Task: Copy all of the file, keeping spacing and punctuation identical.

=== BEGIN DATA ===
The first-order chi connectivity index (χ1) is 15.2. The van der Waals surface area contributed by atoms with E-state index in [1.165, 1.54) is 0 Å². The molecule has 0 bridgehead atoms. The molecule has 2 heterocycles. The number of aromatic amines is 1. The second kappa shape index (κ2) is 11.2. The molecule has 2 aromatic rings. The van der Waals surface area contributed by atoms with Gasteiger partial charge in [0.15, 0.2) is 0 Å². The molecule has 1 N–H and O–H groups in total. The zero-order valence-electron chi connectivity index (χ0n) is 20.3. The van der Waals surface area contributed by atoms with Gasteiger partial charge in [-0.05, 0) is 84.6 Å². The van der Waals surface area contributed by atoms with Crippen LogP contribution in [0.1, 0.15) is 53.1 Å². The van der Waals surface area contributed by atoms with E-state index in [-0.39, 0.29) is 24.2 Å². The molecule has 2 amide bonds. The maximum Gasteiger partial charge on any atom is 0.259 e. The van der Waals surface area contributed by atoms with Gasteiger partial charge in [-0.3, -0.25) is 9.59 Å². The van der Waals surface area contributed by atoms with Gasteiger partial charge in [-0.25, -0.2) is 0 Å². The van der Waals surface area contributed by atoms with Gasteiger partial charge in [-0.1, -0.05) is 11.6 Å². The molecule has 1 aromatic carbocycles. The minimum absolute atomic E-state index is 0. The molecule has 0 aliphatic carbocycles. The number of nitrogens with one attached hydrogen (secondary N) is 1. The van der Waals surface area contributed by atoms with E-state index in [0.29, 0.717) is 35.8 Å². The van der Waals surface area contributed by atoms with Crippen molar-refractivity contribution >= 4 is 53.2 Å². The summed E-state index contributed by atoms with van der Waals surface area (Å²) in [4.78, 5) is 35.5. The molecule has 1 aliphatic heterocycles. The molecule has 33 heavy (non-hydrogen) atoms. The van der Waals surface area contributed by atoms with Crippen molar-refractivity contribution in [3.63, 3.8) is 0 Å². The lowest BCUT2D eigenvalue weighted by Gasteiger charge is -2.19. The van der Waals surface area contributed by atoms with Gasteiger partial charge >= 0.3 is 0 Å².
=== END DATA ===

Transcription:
The first-order chi connectivity index (χ1) is 15.2. The van der Waals surface area contributed by atoms with E-state index in [1.165, 1.54) is 0 Å². The molecule has 0 bridgehead atoms. The molecule has 2 heterocycles. The number of aromatic amines is 1. The second kappa shape index (κ2) is 11.2. The molecule has 2 aromatic rings. The van der Waals surface area contributed by atoms with Gasteiger partial charge in [0.15, 0.2) is 0 Å². The molecule has 1 N–H and O–H groups in total. The zero-order valence-electron chi connectivity index (χ0n) is 20.3. The van der Waals surface area contributed by atoms with Gasteiger partial charge in [-0.05, 0) is 84.6 Å². The van der Waals surface area contributed by atoms with Crippen LogP contribution in [0.1, 0.15) is 53.1 Å². The van der Waals surface area contributed by atoms with E-state index in [-0.39, 0.29) is 24.2 Å². The molecule has 2 amide bonds. The maximum Gasteiger partial charge on any atom is 0.259 e. The van der Waals surface area contributed by atoms with Gasteiger partial charge in [-0.3, -0.25) is 9.59 Å². The van der Waals surface area contributed by atoms with Gasteiger partial charge in [-0.25, -0.2) is 0 Å². The van der Waals surface area contributed by atoms with Gasteiger partial charge in [-0.1, -0.05) is 11.6 Å². The molecule has 1 aromatic carbocycles. The minimum absolute atomic E-state index is 0. The molecule has 0 aliphatic carbocycles. The number of nitrogens with one attached hydrogen (secondary N) is 1. The van der Waals surface area contributed by atoms with E-state index in [0.29, 0.717) is 35.8 Å². The van der Waals surface area contributed by atoms with Crippen molar-refractivity contribution >= 4 is 53.2 Å². The summed E-state index contributed by atoms with van der Waals surface area (Å²) in [4.78, 5) is 35.5. The molecule has 1 aliphatic heterocycles. The molecule has 33 heavy (non-hydrogen) atoms. The van der Waals surface area contributed by atoms with Crippen molar-refractivity contribution in [3.63, 3.8) is 0 Å². The lowest BCUT2D eigenvalue weighted by Gasteiger charge is -2.19. The van der Waals surface area contributed by atoms with Gasteiger partial charge >= 0.3 is 0 Å².